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Snowpack Decline

Global warming affects snow and ice cover by increasing the amount of precipitation falling as rain instead of snow and by hastening snowmelt. Scientists have already observed these trends in the Western US. Atmospheric circulation may also be leading to an overall decrease in the amount of precipitation.

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Global snowpack decline trends

Snow and ice cover have diminished globally, and Northern Hemisphere spring snowpack decline cover is particularly noticeable. Scientists agree, human-caused global warming is the dominant cause.[1]

Northern Hemisphere snow cover extent decreased 1.6 percent per decade for March and April, and 11.7 percent per decade for June, over the 1967 to 2012 period.[1] The area of Northern Hemisphere spring snow cover is projected to decrease by 7 to 25 percent by the end of the 21st century, depending on the level of future emissions reductions.[1]

California snowpack decline trends

California has experienced climate change-amplified loss of snowpack due to higher temperatures that are accelerating spring melt and increasing the amount of precipitation falling as rain instead of snow.[2]

During the 2014-2015 water season—and for the first time in 120 years of record keeping—the winter average minimum temperature in the Sierra Nevada was above freezing, helping to explain the season’s record-low snowpack.[3] At Donner Summit in the Sierras, end-of-season snowpack on April 1, 2015 was the lowest on record, at only 0.51 inches (1.3 cm), or less than 2 percent of the long-term average.[4]

California’s diminished and faster-melting snowpack amplifies drought by lowering streamflow later in the spring and summer. The melting snow accounts for much of the seasonal water supply. In normal years, snowpack provides about a third of the state’s total water supply.[5] The greater the spring snowpack water content, the greater the likelihood California’s reservoirs and rivers will receive ample late spring and early summer runoff as the snowpack melts to meet the state’s water demand in the summer and fall.

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Air Mass Temperature Increase
Arctic Amplification
Extreme Heat and Heat Waves
Glacier and Ice Sheet Melt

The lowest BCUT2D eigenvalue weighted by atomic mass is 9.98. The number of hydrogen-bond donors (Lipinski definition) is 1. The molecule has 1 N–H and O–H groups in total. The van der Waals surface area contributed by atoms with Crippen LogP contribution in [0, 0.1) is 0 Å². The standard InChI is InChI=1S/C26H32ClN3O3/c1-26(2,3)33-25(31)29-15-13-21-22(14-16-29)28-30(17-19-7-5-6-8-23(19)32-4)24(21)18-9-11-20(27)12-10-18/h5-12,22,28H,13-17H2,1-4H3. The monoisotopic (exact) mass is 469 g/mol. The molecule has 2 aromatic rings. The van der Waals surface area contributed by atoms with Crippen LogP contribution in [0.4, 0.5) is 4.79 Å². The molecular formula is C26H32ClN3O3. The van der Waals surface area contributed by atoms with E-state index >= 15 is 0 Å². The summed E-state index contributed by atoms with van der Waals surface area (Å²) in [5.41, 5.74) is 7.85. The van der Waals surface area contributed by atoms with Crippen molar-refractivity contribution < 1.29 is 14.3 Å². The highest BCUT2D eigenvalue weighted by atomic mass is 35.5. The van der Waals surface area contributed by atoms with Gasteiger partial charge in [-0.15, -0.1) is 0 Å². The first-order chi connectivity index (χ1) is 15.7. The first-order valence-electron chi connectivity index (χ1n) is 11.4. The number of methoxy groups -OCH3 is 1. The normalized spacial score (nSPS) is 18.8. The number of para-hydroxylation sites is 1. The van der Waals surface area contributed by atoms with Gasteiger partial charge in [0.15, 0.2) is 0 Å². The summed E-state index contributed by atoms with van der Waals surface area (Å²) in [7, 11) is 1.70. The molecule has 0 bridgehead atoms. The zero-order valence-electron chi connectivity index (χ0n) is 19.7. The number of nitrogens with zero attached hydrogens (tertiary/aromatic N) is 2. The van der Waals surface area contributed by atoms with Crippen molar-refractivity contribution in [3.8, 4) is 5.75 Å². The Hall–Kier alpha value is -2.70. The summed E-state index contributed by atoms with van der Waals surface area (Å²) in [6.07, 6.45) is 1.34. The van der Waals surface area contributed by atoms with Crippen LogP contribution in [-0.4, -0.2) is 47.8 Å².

Global Warming
Greenhouse Gas Emissions
Land Ice and Snow Cover Decline
Land Surface Temperature Increase
Permafrost Thaw
Precipitation Falls as Rain Instead of Snow
Sea Ice Decline
Sea Surface Temperature Increase
Season Creep/ Phenology Change
Snowpack Decline
Snowpack Melting Earlier and/or Faster
Atmospheric Moisture Increase
Extreme Precipitation Increase
Runoff and Flood Risk Increase
Total Precipitation Increase
Atmospheric Blocking Increase
Atmospheric River Change
Extreme El Niño Frequency Increase
Gulf Stream System Weakening
Hadley Cell Expansion
Large Scale Global Circulation Change/ Dynamical Changes
North Atlantic Surface Temperature Decrease
Ocean Acidification Increase
Southwestern US Precipitation Decrease
Surface Ozone Change
Surface Wind Speed Change
Drought Risk Increase
Land Surface Drying Increase
Intense Atlantic Hurricane Frequency Increase
Intense Cyclone, Hurricane, Typhoon Frequency Increase
Intense Northwest Pacific Typhoon Frequency Increase
Tropical Cyclone Steering Change
Wildfire Risk Increase
Coastal Flooding Increase
Sea Level Rise
Air Mass Temperature Increase
Storm Surge Increase
Thermal Expansion of the Ocean
Winter Storm Risk Increase
Coral Bleaching Increase
Habitat Shift or Decline
Parasite, Bacteria and Virus Population Increase
Pine Beetle Outbreaks
Heat-Related Illness Increase
Infectious Gastrointestinal Disease Risk Increase
Respiratory Disease Risk Increase
Vector-Borne Disease Risk Increase
Storm Intensity Increase
Tornado Risk Increase
Wind Damage Risk Increase
What are Climate Signals?